since everything can be overwritten when other information become available.
You might protest that your boss (that needs to read the summary of that newly
-proposed undertaking) requires a different style or format. Well you both are
-also parts of the project have to form a complete whole. Documentation should
+proposed undertaking) requires a different style or format. But you both work
+on the same project and have to form a complete whole. Documentation should
be written so clear that even business people can understand it and the manager
can make much better decisions when he knows what you actually do.
Duplication leads to unproductive work and enbles miscommunication.
As you saw, we start always by writing documentation, forwhy its usually better
to think before doing anything. And putting it down helps you reflect on it.
Knowing that it will be read by programmer or users should add pressure,
-or let's say serious focus. But please dont overd
ue it. Just stick to things
+or let's say serious focus. But please dont overd it. Just stick to things
you're sure about and are plannable right now and be sketchy with the rest.
Then start crafting placeholder code or prototypes that reflect what you just wrote.
And if a prototype turns out to be a blind alley, it can be deleted without remorse.
Some may now intervene: "Why not just fork an experimental branch, if we using hg,
-git or arch anyway? Afterwards they can be just merged back by the software and
-we don't have to write that code again in the main program.". Well, like said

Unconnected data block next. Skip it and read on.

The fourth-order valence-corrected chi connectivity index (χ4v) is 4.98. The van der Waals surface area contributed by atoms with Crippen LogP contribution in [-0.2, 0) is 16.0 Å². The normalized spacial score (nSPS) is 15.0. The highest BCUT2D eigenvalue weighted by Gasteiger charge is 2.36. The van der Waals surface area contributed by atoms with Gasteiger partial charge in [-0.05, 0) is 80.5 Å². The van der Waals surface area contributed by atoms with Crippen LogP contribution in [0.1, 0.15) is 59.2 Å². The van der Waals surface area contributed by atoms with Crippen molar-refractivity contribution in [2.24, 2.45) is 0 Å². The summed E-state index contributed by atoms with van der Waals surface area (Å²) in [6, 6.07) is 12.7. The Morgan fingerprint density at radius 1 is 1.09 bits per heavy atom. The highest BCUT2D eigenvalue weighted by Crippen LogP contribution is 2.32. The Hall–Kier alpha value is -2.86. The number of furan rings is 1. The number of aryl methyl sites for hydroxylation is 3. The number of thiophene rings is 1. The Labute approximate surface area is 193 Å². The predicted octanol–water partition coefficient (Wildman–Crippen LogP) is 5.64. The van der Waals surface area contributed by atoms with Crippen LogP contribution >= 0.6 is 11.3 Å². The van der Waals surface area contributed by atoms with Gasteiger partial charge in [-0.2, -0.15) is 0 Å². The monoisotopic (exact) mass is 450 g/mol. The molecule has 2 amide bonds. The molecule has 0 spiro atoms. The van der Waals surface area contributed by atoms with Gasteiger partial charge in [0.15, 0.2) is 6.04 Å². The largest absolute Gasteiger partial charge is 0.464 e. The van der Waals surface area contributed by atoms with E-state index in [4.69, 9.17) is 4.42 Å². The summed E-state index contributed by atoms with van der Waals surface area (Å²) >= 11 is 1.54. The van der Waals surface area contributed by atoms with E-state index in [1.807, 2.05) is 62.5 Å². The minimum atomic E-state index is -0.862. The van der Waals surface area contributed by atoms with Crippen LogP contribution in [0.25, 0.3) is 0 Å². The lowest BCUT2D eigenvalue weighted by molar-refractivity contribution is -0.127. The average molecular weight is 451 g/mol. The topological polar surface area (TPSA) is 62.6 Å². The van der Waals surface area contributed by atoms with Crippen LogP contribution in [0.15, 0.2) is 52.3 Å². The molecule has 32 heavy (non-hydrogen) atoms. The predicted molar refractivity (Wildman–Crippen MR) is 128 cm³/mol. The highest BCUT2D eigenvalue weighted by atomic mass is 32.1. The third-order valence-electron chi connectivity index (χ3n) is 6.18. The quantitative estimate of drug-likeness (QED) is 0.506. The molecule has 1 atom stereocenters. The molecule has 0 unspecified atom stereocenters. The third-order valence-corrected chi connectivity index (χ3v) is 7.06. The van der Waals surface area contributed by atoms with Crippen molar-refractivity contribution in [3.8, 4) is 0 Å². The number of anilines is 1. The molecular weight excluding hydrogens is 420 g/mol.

-dealing with a large program is much more hairy and distracts you from the detail
-you want to get right now. And beside that - a completed prototype has a role
-similar to a test. It demonstrates that a chunk of code works that way. You can't
-practically achieve that while have having a lot dependencies that can introduce
-a failure into an otherwise working piece of code. And in even beside that -
-in CP we have a way to write prototypes, where the heart can be transplanted
-to the production stream without greater trouble.
+git or arch anyway? Afterwards it can be just merged back by the software and we
+don't have to write that code again in the main program.". Well, like said dealing
+with a huge program is much more hairy and distracts you from the detail you want
+to get right. You get way faster done with a clean start prototypes provide.
+And beside that - the code that will flow back is not as much compared with the
+many trials and errors that might pollute the history of the main project branch
+if you merge it there. There is still rebase, that cleans it up, but you might
+preserve that history in the right place, since there you learned your lessons.
Prototypes also serve an educational purpose. Programer often look up how they
-did something in their own programs. That is much easier with nicely sorted and
-indexed prototypes that sit and wait unchanged in their own branch - presenting
-just the essence how to solve one particular problem. Its a kind of documentation